For example, in a 2010 poll 17% of Muslim respondents said they preferred to “Introduce Sharia law, that is traditional Islamic law, in all cases”; 19% chose the option to “Introduce Sharia law, but only if penalties do not contravene British law”; 20% said they didn’t want “sharia law” introduced; and 37% said they didn’t know. Such a high proportion of ‘Don’t Know’ responses is significant. It may indicate anything from respondents feeling the question was too simplistic to answer adequately, to having given the topic little thought, to being confused or conflicted about the issue. But we know nothing from this about what the respondents actually understood “Sharia law” to involve, and nothing about their views on the hudud. Six years later another poll asked British Muslims to what extent would they support or oppose there being particular aspects of law, “perhaps related to civil law cases such as financial disputes, divorce or other family matters but which could also cover other aspects” in which “Sharia law is introduced instead of British law?” 43% supported the statement, 22% opposed, 23% said ‘neither’ and 12% didn’t know. This poll was worded more carefully than the one in 2010, but it’s still too vague to tell us clearly what Muslims think about criminal law in Islam.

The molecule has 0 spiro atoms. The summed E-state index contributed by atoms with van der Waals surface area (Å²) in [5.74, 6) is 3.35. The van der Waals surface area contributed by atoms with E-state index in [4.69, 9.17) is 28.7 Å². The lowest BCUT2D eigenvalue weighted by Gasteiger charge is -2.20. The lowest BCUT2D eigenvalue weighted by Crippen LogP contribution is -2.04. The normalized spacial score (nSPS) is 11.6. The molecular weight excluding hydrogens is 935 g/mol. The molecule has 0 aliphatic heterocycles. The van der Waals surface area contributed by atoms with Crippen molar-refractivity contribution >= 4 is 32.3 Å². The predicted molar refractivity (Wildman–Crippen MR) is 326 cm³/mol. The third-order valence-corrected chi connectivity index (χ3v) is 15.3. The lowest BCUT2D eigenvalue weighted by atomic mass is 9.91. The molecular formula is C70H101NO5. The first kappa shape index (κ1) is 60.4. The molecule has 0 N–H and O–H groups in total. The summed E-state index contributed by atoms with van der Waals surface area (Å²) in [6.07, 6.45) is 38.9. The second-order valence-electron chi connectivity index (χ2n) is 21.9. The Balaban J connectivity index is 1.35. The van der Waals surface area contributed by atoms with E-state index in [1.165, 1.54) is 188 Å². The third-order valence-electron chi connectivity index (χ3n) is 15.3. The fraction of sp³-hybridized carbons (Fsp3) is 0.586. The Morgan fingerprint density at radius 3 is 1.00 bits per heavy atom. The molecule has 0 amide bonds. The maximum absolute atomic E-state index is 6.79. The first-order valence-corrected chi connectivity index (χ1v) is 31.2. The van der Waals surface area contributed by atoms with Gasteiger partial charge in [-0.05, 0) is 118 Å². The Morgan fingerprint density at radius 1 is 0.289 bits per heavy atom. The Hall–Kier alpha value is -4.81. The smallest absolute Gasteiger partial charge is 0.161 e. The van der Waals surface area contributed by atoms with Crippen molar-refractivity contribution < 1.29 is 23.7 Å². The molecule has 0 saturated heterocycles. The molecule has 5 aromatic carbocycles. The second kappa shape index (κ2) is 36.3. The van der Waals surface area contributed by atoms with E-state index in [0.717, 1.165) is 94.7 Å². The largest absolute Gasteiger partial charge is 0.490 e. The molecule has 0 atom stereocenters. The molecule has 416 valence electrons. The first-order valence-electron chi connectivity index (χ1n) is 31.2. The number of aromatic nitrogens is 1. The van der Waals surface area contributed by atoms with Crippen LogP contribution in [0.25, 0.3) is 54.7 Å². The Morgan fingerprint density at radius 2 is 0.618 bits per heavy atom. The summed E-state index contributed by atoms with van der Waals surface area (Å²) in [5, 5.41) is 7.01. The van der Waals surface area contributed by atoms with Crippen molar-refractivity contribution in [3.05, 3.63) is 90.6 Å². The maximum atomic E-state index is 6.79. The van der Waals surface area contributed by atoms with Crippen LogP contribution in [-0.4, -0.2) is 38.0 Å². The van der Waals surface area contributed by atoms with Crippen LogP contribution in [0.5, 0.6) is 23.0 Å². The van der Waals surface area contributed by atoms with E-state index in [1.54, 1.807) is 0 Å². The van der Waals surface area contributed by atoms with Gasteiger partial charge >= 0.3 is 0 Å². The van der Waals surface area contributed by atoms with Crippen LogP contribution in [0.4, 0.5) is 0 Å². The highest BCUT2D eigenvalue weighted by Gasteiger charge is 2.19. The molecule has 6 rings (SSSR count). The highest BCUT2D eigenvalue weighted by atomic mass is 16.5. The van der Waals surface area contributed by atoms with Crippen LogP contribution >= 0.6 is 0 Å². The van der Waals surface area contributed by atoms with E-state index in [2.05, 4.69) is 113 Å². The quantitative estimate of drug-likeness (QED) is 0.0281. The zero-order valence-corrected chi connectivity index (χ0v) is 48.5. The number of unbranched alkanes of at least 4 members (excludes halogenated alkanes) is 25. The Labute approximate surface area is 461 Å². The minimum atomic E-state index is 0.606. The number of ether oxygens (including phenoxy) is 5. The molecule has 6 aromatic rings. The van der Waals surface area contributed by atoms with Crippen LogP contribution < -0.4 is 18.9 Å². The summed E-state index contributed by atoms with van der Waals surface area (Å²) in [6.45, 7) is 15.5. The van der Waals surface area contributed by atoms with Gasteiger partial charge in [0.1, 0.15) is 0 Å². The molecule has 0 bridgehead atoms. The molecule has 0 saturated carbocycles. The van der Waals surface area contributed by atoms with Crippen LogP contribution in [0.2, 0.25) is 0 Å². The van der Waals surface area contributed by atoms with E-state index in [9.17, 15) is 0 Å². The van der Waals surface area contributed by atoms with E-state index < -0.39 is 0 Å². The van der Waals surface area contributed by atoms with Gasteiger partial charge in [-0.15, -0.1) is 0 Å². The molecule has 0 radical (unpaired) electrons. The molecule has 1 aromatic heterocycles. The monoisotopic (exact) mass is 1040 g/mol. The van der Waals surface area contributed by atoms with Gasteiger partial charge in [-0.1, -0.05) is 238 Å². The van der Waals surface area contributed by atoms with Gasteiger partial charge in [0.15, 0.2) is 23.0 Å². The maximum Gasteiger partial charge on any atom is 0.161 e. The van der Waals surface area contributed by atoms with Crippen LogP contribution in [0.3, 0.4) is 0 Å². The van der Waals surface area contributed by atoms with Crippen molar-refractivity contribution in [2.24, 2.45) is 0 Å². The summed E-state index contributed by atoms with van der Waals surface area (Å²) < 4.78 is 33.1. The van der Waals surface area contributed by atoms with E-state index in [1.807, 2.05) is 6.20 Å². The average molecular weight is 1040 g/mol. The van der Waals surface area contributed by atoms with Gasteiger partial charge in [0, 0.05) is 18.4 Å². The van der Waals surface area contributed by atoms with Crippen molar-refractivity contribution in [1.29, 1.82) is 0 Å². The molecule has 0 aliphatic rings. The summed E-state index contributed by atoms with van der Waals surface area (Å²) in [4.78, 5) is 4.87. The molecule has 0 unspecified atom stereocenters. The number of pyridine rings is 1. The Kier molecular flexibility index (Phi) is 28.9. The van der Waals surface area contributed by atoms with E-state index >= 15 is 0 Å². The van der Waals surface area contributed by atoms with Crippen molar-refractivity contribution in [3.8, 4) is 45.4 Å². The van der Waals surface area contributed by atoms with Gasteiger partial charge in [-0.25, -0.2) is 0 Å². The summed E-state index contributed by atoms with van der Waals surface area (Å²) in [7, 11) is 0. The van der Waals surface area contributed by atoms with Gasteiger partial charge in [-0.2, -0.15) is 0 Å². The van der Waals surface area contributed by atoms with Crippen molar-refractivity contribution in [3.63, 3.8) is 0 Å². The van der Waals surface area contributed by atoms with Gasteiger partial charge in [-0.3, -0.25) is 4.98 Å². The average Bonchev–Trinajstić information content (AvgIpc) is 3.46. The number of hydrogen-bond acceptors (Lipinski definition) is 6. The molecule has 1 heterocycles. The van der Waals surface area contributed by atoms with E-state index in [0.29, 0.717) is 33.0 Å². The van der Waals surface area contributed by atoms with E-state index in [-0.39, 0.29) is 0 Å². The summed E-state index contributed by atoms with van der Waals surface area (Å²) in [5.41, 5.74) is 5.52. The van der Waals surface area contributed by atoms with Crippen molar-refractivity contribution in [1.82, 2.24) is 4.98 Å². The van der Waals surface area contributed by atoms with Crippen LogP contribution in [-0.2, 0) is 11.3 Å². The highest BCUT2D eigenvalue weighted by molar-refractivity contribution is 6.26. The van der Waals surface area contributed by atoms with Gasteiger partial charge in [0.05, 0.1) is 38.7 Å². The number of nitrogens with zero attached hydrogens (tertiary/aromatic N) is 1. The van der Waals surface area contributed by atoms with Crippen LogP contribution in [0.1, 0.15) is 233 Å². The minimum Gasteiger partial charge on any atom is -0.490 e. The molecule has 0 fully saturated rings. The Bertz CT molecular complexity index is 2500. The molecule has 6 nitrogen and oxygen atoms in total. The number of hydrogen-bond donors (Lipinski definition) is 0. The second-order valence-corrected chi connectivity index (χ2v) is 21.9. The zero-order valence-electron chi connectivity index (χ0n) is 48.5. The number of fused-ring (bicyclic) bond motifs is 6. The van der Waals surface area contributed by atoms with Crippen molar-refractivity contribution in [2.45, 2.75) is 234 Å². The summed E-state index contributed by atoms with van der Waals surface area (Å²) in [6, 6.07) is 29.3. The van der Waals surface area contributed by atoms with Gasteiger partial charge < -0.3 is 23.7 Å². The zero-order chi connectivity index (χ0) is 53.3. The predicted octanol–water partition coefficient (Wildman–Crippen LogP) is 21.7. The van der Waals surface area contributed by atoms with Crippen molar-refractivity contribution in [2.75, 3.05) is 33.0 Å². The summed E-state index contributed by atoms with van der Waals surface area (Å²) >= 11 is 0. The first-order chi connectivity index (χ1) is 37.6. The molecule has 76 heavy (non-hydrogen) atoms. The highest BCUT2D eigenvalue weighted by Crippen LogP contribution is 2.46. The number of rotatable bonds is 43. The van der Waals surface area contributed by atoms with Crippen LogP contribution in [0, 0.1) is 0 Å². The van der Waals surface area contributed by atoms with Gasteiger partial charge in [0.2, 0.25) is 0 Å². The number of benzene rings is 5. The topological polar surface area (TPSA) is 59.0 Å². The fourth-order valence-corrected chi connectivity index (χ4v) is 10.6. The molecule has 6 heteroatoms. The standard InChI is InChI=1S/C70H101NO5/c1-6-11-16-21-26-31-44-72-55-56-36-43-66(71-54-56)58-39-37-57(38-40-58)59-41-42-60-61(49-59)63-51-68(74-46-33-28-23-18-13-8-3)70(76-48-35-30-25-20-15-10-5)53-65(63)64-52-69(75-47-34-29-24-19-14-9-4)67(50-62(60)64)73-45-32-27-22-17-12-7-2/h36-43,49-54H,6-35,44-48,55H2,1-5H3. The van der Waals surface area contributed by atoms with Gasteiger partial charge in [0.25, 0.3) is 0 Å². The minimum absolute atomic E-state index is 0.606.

Since ‘shari’a’ is such a broad term with multiple meanings, when Muslims say in a survey that they ‘support shari’a’ they could mean a number of different things. No doubt some will be thinking of the re–establishment of laws that promote socially conservative values. But others may mean specific changes to English family law, such as the legal recognition of Islamic religious marriage, which would be no bad thing (see below). Others may simply mean the establishment of a government which is just and protects its citizens’ rights. Still others, including less religious Muslims, may not have anything in particular in mind when saying they ‘support shari’a’, beyond a vague feeling of loyalty to a concept they know is important to their religion and community.